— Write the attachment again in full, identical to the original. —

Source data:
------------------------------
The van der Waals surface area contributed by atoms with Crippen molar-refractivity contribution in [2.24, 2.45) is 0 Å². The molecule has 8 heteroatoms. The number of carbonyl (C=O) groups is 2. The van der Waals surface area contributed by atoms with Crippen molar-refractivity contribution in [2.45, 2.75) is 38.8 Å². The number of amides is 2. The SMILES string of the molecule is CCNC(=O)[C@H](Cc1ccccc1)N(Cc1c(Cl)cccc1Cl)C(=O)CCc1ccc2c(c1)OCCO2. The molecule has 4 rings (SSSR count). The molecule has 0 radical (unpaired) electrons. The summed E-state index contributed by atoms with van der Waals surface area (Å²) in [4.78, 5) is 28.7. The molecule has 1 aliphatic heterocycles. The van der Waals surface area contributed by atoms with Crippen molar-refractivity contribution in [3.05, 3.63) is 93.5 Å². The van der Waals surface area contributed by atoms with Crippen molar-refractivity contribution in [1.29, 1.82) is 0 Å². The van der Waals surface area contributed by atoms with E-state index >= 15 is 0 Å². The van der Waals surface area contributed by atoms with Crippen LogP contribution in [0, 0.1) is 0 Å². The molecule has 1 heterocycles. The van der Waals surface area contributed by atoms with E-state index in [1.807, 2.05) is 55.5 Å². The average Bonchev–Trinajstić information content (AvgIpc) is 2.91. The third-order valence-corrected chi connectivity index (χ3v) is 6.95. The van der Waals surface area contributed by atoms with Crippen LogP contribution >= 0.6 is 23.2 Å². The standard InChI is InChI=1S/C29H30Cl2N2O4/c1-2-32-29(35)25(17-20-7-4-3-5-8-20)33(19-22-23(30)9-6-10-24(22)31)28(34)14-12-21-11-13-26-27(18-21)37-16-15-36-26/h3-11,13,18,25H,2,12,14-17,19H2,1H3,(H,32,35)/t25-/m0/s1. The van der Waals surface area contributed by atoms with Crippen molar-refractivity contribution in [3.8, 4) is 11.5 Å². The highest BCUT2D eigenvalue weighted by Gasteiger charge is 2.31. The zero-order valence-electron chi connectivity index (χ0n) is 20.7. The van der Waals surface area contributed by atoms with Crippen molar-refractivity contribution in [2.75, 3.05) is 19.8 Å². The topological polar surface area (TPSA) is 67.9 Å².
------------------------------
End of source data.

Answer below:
The van der Waals surface area contributed by atoms with Crippen molar-refractivity contribution in [2.24, 2.45) is 0 Å². The molecule has 8 heteroatoms. The number of carbonyl (C=O) groups is 2. The van der Waals surface area contributed by atoms with Crippen molar-refractivity contribution in [2.45, 2.75) is 38.8 Å². The number of amides is 2. The SMILES string of the molecule is CCNC(=O)[C@H](Cc1ccccc1)N(Cc1c(Cl)cccc1Cl)C(=O)CCc1ccc2c(c1)OCCO2. The molecule has 4 rings (SSSR count). The molecule has 0 radical (unpaired) electrons. The summed E-state index contributed by atoms with van der Waals surface area (Å²) in [4.78, 5) is 28.7. The molecule has 1 aliphatic heterocycles. The van der Waals surface area contributed by atoms with Crippen molar-refractivity contribution in [3.05, 3.63) is 93.5 Å². The van der Waals surface area contributed by atoms with Crippen molar-refractivity contribution in [1.29, 1.82) is 0 Å². The van der Waals surface area contributed by atoms with E-state index >= 15 is 0 Å². The van der Waals surface area contributed by atoms with Crippen LogP contribution in [0, 0.1) is 0 Å². The molecule has 1 heterocycles. The van der Waals surface area contributed by atoms with E-state index in [1.807, 2.05) is 55.5 Å². The average Bonchev–Trinajstić information content (AvgIpc) is 2.91. The third-order valence-corrected chi connectivity index (χ3v) is 6.95. The van der Waals surface area contributed by atoms with Crippen LogP contribution >= 0.6 is 23.2 Å². The standard InChI is InChI=1S/C29H30Cl2N2O4/c1-2-32-29(35)25(17-20-7-4-3-5-8-20)33(19-22-23(30)9-6-10-24(22)31)28(34)14-12-21-11-13-26-27(18-21)37-16-15-36-26/h3-11,13,18,25H,2,12,14-17,19H2,1H3,(H,32,35)/t25-/m0/s1. The van der Waals surface area contributed by atoms with Crippen molar-refractivity contribution in [3.8, 4) is 11.5 Å². The highest BCUT2D eigenvalue weighted by Gasteiger charge is 2.31. The zero-order valence-electron chi connectivity index (χ0n) is 20.7. The van der Waals surface area contributed by atoms with Crippen molar-refractivity contribution in [2.75, 3.05) is 19.8 Å². The topological polar surface area (TPSA) is 67.9 Å².